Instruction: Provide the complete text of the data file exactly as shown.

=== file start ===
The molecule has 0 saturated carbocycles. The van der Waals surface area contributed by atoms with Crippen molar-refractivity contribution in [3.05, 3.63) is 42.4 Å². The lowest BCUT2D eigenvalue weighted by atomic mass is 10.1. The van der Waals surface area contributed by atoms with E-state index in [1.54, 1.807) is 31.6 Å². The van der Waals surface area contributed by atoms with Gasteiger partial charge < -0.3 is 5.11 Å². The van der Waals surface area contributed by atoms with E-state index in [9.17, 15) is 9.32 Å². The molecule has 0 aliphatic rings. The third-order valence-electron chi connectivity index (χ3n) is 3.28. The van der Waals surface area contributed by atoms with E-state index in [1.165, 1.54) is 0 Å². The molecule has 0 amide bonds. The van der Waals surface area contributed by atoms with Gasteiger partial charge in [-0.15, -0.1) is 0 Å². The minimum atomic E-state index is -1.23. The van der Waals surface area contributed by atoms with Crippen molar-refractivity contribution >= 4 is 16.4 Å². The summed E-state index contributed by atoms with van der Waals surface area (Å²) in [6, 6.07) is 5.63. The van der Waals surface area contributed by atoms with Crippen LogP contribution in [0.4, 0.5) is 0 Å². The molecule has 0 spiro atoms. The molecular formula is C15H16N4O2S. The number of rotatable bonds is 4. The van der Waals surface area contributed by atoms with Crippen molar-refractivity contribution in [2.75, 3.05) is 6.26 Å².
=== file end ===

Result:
The molecule has 0 saturated carbocycles. The van der Waals surface area contributed by atoms with Crippen molar-refractivity contribution in [3.05, 3.63) is 42.4 Å². The lowest BCUT2D eigenvalue weighted by atomic mass is 10.1. The van der Waals surface area contributed by atoms with E-state index in [1.54, 1.807) is 31.6 Å². The van der Waals surface area contributed by atoms with Gasteiger partial charge < -0.3 is 5.11 Å². The van der Waals surface area contributed by atoms with E-state index in [9.17, 15) is 9.32 Å². The molecule has 0 aliphatic rings. The third-order valence-electron chi connectivity index (χ3n) is 3.28. The van der Waals surface area contributed by atoms with E-state index in [1.165, 1.54) is 0 Å². The molecule has 0 amide bonds. The van der Waals surface area contributed by atoms with Gasteiger partial charge in [-0.15, -0.1) is 0 Å². The minimum atomic E-state index is -1.23. The van der Waals surface area contributed by atoms with Crippen molar-refractivity contribution >= 4 is 16.4 Å². The summed E-state index contributed by atoms with van der Waals surface area (Å²) in [6, 6.07) is 5.63. The van der Waals surface area contributed by atoms with Crippen LogP contribution in [0.4, 0.5) is 0 Å². The molecule has 0 spiro atoms. The molecular formula is C15H16N4O2S. The number of rotatable bonds is 4. The van der Waals surface area contributed by atoms with Crippen molar-refractivity contribution in [2.75, 3.05) is 6.26 Å².